April 19th, 2003

Atacama

Duncan Thaw.

Because I'm a bit of a dork, I can't hear the words Spring Thaw without thinking of Duncan Thaw, the main character in Alasdair Gray's Lanark, which is one of my favorite books. Not because it's the best thing I've ever read, mind you, but because of the physical book itself. It was printed in four volumes, numbered 3, 1, 2, and 4, and as with all Gray books, the overall design is also Gray's, from the end-papers right through to tiny drawings and other marginalia. It's a beautiful thing.

Anyhow, about the nearby Thaw. The host hotel cannot possibly be worth what they're charging participants, especially as the "special discount price" was more expensive than what it cost if you booked through Expedia as part of your airline ticket package, but I digress. It's a bland 1970s kind of building right down to the flimsy aluminium frame windows. Wait a second, this isn't supposed to be a hotel review.

Uh, OK. So, I went to Ikea this morning and bought a monster of a king size bed at Ikea, one that is so Danish modern circa 1962 that it is damn near spectacularly ugly. It should however go great with the new house, and, more importantly, will be better than that awful fucking bed that's in this shabby apartment. [I'm not up at 4 in the morning just because I'm jetlagged, but also because the bed sucks so hard.] That took about twenty minutes - they're so much better at customer service up here in Seattle it's not even funny. When I think about the Emeryville store, I get hives. Anyhow, finished up with that and took off for the Best Western to hook up with chrisglass. BTW, that means "hang out with", not "engage in hot sweaty man-sex" or whatever you think it did. And on the way over, Brian called me, which was an extra added bonus. So, I spent the day in the company of two handsome, intelligent, friendly Bears touring some of Seattle's lesser known sights. That is, I mostly got lost because I have no fucking clue where I am in this city at this point in time. I've only lived here for about a week total, and I'd be hard pressed to show anyone from out of town the sights. As a result, I first headed over to Magnolia thinking that I might find this café I vaguely remember from going over to Steve May's old house about six years back. I found Magnolia, but not the café. I also saw a v. amusing sign that mordo obviously came across as well - thankfully, Matt got a picture of it, because we couldn't get a camera out in time. Thanks Matt!

Once in Magnolia, we went to some Thai place. I had the single worst Thai red curry I've ever had - it was nothing like a Thai red curry except that it was obviously not chicken fried steak. Too much sugar, not very spicy, bad non-jasmine rice. Great company though!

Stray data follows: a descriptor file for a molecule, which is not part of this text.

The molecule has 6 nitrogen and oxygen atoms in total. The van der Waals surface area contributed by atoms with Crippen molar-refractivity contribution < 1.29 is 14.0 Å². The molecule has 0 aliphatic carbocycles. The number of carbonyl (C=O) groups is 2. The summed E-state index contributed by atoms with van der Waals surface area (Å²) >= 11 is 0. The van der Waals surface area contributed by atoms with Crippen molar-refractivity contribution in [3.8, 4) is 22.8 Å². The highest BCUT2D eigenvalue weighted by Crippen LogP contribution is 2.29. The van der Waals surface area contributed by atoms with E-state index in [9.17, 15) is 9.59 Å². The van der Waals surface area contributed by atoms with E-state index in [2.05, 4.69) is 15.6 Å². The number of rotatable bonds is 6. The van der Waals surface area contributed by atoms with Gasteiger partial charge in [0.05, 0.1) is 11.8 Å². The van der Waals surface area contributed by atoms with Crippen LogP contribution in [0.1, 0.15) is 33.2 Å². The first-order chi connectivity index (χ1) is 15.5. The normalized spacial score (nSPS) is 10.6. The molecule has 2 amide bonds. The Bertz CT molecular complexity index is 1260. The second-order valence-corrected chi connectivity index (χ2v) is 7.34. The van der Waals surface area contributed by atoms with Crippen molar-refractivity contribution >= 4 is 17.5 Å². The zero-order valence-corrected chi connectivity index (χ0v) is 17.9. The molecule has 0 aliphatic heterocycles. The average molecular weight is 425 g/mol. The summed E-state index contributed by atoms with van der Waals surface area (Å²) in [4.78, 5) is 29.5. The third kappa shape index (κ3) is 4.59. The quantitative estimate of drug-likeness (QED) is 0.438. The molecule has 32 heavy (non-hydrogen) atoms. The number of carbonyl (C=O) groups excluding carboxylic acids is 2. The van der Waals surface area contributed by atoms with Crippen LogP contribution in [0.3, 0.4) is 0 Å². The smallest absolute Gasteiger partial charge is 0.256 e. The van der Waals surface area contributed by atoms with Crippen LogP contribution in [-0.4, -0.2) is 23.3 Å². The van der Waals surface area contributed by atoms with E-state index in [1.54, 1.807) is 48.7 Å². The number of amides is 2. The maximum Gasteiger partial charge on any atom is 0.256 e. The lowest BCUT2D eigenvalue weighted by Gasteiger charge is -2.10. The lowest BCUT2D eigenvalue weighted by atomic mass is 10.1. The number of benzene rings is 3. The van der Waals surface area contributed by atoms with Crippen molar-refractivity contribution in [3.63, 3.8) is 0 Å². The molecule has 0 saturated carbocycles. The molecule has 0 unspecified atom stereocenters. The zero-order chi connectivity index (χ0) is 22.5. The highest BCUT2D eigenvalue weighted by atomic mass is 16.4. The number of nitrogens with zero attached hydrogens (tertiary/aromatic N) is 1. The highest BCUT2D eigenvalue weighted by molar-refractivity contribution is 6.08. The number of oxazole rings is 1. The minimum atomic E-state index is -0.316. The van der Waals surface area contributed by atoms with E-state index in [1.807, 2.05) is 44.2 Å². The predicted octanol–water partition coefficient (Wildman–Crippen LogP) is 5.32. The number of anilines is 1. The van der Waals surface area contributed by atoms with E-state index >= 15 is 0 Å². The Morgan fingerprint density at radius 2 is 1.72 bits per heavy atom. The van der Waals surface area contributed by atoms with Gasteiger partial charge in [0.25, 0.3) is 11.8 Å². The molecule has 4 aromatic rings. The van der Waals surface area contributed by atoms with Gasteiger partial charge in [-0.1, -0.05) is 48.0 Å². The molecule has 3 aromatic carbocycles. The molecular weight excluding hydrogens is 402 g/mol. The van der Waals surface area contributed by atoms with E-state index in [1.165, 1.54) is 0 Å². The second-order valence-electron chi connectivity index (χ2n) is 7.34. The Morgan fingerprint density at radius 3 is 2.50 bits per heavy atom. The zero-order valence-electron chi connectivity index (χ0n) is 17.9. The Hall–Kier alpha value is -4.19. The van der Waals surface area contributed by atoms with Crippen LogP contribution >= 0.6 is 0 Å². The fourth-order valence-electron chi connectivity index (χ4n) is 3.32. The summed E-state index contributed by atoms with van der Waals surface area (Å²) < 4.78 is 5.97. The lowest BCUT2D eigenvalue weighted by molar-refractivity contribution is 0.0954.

From there I kind of angled eastward, managing somehow to totally screw up getting on the freeway east to Redmond - I was so thrilled by the prospect of using the express lanes, I didn't know that if you did that, you couldn't get on the 520 east to Redmond. Whoops. So... we had a quick, horribly misguided tour of the University of Washington campus. I couldn't even find their museum with the Pacific Northwest indigenous art. Still, the conversation was going so well that I don't think anyone really noticed the lack of actual sights to see.

Eventually, I dragged them up to see the new house [still fabulous, still impossible to see the view without actually being in the house, can't wait to move in!!!]. Then, it was over to the Microsoft Museum where this lurvely picture was taken:



That's Brian trying to give me rabbit ears. Chris was elsewhere at the time, trying I believe to take a good picture of the IE scripting error I managed to invoke as if by magic on the "Test your Microsoft IQ" console. Whoops! Oh, and there was a stupid typo on the Microsoft corporate art collection information board: they referred to their Silicon Valley campus as being in "Mt. View", not "Mountain View". Eeeeediots! That stuff pisses me off. Nothing like slipping up on the details. Anyhow. Went upstairs to the store where Mr. Glass bought some T-shirts or something. I resisted the urge to stock up on software, which was easy because I'm not yet an employee, and as a result have no purchasing authority in that store.

From there, I drove by Building 119, my future home away from home, and through campus to pass by Dan's office and give them a general sense of the place. ***YAWN*** Then, we just hung out at our crap apartment for a few hours shooting the breeze. Oh, and we stopped by the espresso bar at the Albertson's by the new house. Good coffee, surprisingly, and I'm 20% of the way done to a free cup!!! ***YAWN***

Long story short, eventually we dragged our sorry asses to an Official Spring Thaw Event, which was cold bad pizza with congealed grease in a crowded, stuffy room with a bunch of other fat hairy guys. This was actually OK. I also had the pleasure of finally meeting funkybearmartin, whose voice sounded entirely different than what I was led to expect. I think he may have been surprised by the surprising disconnect between my online persona and my actual person, which I found v. amusing. After pizza-ing for a bit, we walked up the street to C. C. Attle's, a place I have now decided I do not care for, at least not when overcrowded with drunk Bears who have no sense of personal space. Then again, any sense of personal space is automatically voided by the sheer fact that the fire marshal would have a seizure if s/he had seen how many people were jammed in there. Yeowch! So I left fairly quickly, went home, and fell asleep. Dan stayed out until much later, though: he surprised me by turning up in a taxi just as I was waking up around 4 AM. Yeowch!